Saturday, December 14, 2013

What's Your Function?

There are a handful of buzzwords that have gained a lot of traction in recent years and most of them are being used or applied completely incorrectly by the people who are supposedly experts on the topic. Some of my biggest fitness industry pet peeve buzzwords are “core” “balance” and “coordination”. These are the pillars of the so-called “functional” fitness craze that has completely overtaken the fitness industry in the last decade. So today I want to take a little time to talk about functional training. It’s a broad topic and one that will, in some capacity, be the focus of more than one post. Today I want to take a look at where it came from and how it can be used properly depending on the population applying the concepts.  And as will become customary on this blog I will poke fun at a handful of people who are doing it totally wrong.

Let’s have a brief history lesson. In the 70’s Arnold Schwarzenegger, Joe Weider and the isolationist (ie. Bodybuilding) approach to training heavily influenced the fitness industry. Because of Arnold’s relationship with the Kennedy family he has long been on the board of the Presidential Council on Fitness, Sports and Nutrition, even rising to the position of Chairman for several years in the early 90’s. With a competitive bodybuilder serving as the voice of the nation’s exercise recommendations of course machine based body part training became the exercise mode of choice. As is usually the case the pendulum eventually swung back the other way. However the pendulum appears to have swung to far in many instances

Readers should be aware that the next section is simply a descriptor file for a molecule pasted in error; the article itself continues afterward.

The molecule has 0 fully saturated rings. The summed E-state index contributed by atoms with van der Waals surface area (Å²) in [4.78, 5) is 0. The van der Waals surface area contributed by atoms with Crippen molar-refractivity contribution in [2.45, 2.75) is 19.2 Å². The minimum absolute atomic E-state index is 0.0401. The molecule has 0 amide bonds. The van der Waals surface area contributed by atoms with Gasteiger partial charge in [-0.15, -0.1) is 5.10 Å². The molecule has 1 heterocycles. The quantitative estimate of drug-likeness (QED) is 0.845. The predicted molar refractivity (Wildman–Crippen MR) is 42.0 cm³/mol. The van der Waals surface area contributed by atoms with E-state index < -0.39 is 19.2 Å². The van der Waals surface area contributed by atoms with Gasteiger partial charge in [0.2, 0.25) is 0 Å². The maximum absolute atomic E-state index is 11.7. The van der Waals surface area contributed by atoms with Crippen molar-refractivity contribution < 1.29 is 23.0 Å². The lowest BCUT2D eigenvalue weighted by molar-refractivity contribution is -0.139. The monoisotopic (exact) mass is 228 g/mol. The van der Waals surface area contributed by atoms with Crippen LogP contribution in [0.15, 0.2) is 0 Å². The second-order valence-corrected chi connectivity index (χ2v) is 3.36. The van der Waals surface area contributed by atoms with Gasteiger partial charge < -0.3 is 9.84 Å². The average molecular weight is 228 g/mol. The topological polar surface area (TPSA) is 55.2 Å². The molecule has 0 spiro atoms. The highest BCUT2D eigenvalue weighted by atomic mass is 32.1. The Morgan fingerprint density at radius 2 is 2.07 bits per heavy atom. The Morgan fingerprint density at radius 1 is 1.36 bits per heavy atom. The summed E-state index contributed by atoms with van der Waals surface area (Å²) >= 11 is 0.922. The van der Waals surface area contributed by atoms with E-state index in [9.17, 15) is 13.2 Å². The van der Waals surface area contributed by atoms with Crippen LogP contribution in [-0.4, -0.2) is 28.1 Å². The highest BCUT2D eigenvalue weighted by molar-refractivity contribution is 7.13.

Not sure if I'm more impressed with his exercise selection or his sweet outfit
Functional training not only directly opposes the machine based body part style of training but also mirrors a lot of popular physical therapy modalities[1]. However, there are two key problems with this approach. One is that most physical therapists don’t know what they’re doing. And two is that even the good physical therapists are working towards eliminating pain and minimizing risk of injury. Outside of very specific situations your goal in training is probably not rehabilitation related so why mimic a training style based around that goal.

Some of the philosophy behind functional training is sound. Let’s make people exercise in a way that will translate to their daily functions while keeping them healthy and injury free. Improving balance and coordination is an admirable goal but if you think standing on a rubber ball while lifting very light weights is the best way to do that you are going to be sorely disappointed with the rest of this article.
Functional fitness should aim to improve your performance in your activities of daily living (ADL). Because everyone’s activities are different functional training can have a huge variance from person to person.